I’m kind of upset over the whole Chad Allen controversy. But I don’t feel like writing a well-organized blogpost about it now. So here are some random thoughts.
1. Was this movie supposed to be strictly a ministry thing, using Christians at every step of the way? Were they trying to cast only Christian actors? If so, well yeah, they goofed pretty bad. But it’s apparent that they weren’t.
Then what were they expecting? What is so especially bad about a gay activist, compared to all the other sorts of worldly people out there? Did they need some “minimally moral” unbeliever? Should there have been some sort of morality test for prospective actors before they got to audition, so they could keep out the “really bad” sinners? Doesn’t that negate all our proclamations that all are sinners in need of the grace of God, that the homosexual is no better and no worse than us, apart from that grace?
It seems that people were worried about what kind of message it would send. That to cast him in the movie was to endorse his choices and beliefs. That to watch it would be endorsing his choices and beliefs. But why? I don’t follow the Hollywood celebrity news/gossip…but I’m aware of it (and the sorts of things in it) enough to know that chances are the actors in the movies I watch think and do things that I would find abhorrent. If the intent was to create a movie for the world in the world and with the world, it seems to me that something like this was unavoidable.
It has been pointed out repeatedly that Allen is worse than other unbelieving sinful actors because he is an activist defending the advancement of and rights related to his particular sin. But I would point out that this is only because his particular sin is the one that happens to be under attack. If we were trying to roll back remarriage rights for divorced folk, or advocating for laws against sex outside of marriage, or fiercely crusading against greedy, self-indulgent lifestyles, I would bet that things would be very different in terms of who’s involved in activism. Allen’s fighting, not because he’s just that much more willfully perverse and rebellious than the rest, but because the Christian right is putting up a fight against his sins. We’ve pretty much buried the hatchet with the rest of the world’s sins. In fact, in all too many cases, we’re working hand-in-hand with them to normalize them. So saying that Allen is worse because he’s an activist looks like some sort of double jeopardy of hypocrisy to me.
2. I notice in the reactions from Christianity Today Movies readers an interesting pattern. Those who support the decision to let him play the part tend to describe Allen primarily as a lost sinner, in need of the grace of God. Those who oppose the decision tend to describe him as an enemy, as a “militant homosexual.”
To me that disparity just indicates the tension between two “lenses” we Christians have to choose from when looking at the world. We can see the world as an enemy, as being opposed to many of the values we hold dear, and no doubt it is that. But we can also see the world as a place of need, deep spiritual need, as lost sheep, full of those whom Christ came to save, full of those he called us to share the gospel with. Full of those who while perhaps opposed to our values, are doing no differently than we would do, if we did not have the undeserved blessing of the Holy Spirit residing in us.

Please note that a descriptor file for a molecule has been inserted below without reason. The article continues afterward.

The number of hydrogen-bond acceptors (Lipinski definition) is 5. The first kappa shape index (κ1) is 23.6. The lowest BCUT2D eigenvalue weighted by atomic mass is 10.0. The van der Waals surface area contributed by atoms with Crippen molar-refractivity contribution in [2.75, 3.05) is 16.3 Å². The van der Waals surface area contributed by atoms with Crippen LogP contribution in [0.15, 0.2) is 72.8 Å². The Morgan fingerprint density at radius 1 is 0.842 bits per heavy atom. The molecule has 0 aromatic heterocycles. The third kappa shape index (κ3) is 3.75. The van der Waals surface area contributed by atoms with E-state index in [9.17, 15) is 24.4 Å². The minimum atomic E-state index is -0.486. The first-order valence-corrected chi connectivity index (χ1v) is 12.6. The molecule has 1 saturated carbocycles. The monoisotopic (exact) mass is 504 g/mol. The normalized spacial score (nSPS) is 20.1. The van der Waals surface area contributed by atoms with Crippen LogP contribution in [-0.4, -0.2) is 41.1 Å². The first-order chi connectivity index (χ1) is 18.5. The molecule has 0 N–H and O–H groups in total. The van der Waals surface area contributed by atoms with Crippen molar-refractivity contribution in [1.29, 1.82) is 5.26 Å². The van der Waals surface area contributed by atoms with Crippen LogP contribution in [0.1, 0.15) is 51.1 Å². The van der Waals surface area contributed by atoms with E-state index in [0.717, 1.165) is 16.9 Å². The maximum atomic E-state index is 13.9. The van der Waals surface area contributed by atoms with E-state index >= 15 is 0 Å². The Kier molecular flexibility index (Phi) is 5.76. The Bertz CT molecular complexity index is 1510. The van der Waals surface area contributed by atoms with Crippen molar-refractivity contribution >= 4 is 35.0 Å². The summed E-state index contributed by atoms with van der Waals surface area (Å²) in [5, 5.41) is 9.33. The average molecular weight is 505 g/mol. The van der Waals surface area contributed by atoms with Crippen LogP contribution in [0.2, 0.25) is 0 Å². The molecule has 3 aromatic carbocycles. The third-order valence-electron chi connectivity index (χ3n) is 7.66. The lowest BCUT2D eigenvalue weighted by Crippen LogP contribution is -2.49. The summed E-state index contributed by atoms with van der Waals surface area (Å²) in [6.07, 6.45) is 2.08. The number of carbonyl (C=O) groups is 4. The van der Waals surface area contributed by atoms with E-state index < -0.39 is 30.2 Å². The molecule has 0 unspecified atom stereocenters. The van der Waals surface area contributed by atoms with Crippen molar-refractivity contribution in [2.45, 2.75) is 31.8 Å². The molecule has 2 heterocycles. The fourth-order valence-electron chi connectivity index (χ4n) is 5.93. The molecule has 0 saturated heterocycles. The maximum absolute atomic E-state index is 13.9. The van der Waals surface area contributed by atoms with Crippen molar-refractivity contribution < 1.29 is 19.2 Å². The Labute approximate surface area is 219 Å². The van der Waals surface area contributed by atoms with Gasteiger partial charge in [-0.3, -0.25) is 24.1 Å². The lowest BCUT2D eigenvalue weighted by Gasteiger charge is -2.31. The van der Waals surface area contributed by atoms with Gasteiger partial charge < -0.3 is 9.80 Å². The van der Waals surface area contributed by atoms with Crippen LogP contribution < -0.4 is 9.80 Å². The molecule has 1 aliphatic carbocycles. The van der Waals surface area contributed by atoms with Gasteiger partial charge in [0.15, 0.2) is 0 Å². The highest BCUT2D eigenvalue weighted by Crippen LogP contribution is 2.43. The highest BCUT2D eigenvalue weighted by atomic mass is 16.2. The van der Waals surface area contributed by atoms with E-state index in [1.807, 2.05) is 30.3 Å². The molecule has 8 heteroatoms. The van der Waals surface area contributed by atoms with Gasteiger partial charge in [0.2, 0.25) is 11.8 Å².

I don’t think we need to choose absolutely one lens or the other. But I would hope and pray for myself that I predominantly see the world first as full of lost people in need of grace, and act accordingly. To me this seems more in line with the teaching of Jesus. I feel that the church as a whole too often opts for the other lens, the lens of the culture war. Not too long ago, a church I attended held a panel discussion to address the gay marriage issue. The large room was packed with people concerned about how to stop that threat. Now this was a good evangelical church, not a place where bigotry and hate rained down from the pulpit. But still, I had to wonder, how many of these people would have showed up with such enthusiasm had there been a panel discussion on how to reach out to gay people? I can’t imagine 10% of the number showing up for that.
3. Some clearly feel it is a disgrace to the memory of this heroic missionary to have this sinner play him. Ok. But why is the gay man more disgraceful than any other sinner, or at least any other unbeliever? If they wanted to have men of God play the men of God, that’s one thing. But if they’re otherwise content to use the devil’s men, I’m confused by this tendency to hold their noses when they come to the gay guy. Actually, that’ s not true. I’m not confused by it. I’m suspicious of it. It looks like “gay sin is worse than straight sin” to me. It looks like “holier than thou” to me.
4. Some people are upset because we’ve allowed Allen to get airtime. By casting him in the movie (and getting upset about it afterwards), we’ve drawn attention to him, causing him to end up on Larry King Live, where he said things like:
These days I judge all of my actions by my relationship with God of my understanding. It is a deep-founded, faith-based belief in God based upon the work that I’ve done growing up as a Catholic boy and then reaching out to Buddhism philosophy, to Hindu philosophy, to Native American beliefs and finally as I got through my course with addiction and alcoholism and finding a higher power that worked for me.
What are we worried about? He’s playing right into our hands! By being a textbook example, he’s inadvertently supporting the view that gay people create a God of their own choosing, that they pick and choose what suits them in the Christian faith. It’s not as if he’s even pretending to be a serious evangelical Christian, so that people would be misled by that into giving up a Biblical stance on homosexuality.